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Torrey Pines State Reserve

Parry Grove, Guy Fleming Trails
 
From 0.4 to 1 mile nature trails

Atop the bluffs of Torrey Pines State Reserve lies a microcosm of old California, a garden of shrubs and succulents.

Most visitors come to view the 3,000 or so Pinus torreyana, which grow only here and on Santa Rosa Island, but the reserve also offers the walker a striking variety of native plants.

Be sure to check out the interpretive displays at the park museum and the native plant garden near the head of the Parry Grove Trail. Plant and bird lists, as well as wildflower maps (February through June) are available for a small fee.
Parry Grove Trail was named in honor of Dr. C.C. Parry, a botanist assigned to the boundary commission that surveyed the Mexican-American border in 1850. While waiting for the expedition to start, Parry explored the San Diego area. He investigated a tree that had been called the Soledad pine for the nearby Soledad Valley. Parry sent samples to his teacher and friend, Dr. John Torrey of Princeton, and asked that, if it proved to be a new species, it be named for Torrey. The Soledad pine became Pinus torreyana, or Torrey pine, in honor of the famous botanist and taxonomist.

The 0.4 mile loop trail leads past toyon, yucca, and many other coastal shrubs. A five-year drought followed by an infestation of the Ipis bark beetle devastated Parry Grove. Only a handful of mature Torrey pines remain, accompanied by saplings planted in 1998.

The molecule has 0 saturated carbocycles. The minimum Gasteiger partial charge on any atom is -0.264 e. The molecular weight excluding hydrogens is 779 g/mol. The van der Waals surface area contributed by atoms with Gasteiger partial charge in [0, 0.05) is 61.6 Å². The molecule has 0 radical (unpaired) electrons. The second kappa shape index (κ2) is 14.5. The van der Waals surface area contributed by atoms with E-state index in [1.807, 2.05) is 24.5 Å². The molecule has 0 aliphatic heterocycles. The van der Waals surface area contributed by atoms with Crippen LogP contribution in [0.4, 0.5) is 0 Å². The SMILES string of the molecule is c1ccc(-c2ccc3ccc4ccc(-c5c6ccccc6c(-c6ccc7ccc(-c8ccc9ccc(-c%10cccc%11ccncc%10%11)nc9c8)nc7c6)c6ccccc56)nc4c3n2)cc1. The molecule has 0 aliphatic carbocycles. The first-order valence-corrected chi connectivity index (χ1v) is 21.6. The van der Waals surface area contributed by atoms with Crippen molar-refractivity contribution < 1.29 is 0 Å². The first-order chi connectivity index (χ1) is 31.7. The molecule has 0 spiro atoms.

Broken Hill Trail visits a drier, chaparral-dominated, landscape, full of sage and buckwheat, ceanothus and manzanita. From Broken Hill Overlook, there’s a view of a few Torrey pines clinging to life in an environment that resembles a desert badlands.

Beach Trail leads to Yucca Point and Razor Point and offers precipitous views of the beach below. The trail descends the bluffs to Flat Rock, a fine tidepool area.

Guy Fleming Trail is a 0.6 mile loop that travels through stands of Torrey pine and takes you to South Overlook, where you might glimpse a migrating California gray whale.

Directions to trailhead: From Interstate 5, exit on Carmel Valley Road and head west to North Torrey Pines Road (also known as old Highway 101). The main entrance to the reserve is at the base of the bluffs, where the park road climbs to a parking area near the reserve visitor center. You can also leave your car along the highway next to Torrey Pines State Beach and walk up the reserve road.

© 2012 The Trailmaster, Inc.
From John McKinney’s
Day Hiker’s Guide to California’s State Parks
Trail descriptions and maps have been reproduced with the permission of the author.  To learn more about The Trailmaster and other related publications please visit their website at www.thetrailmaster.com.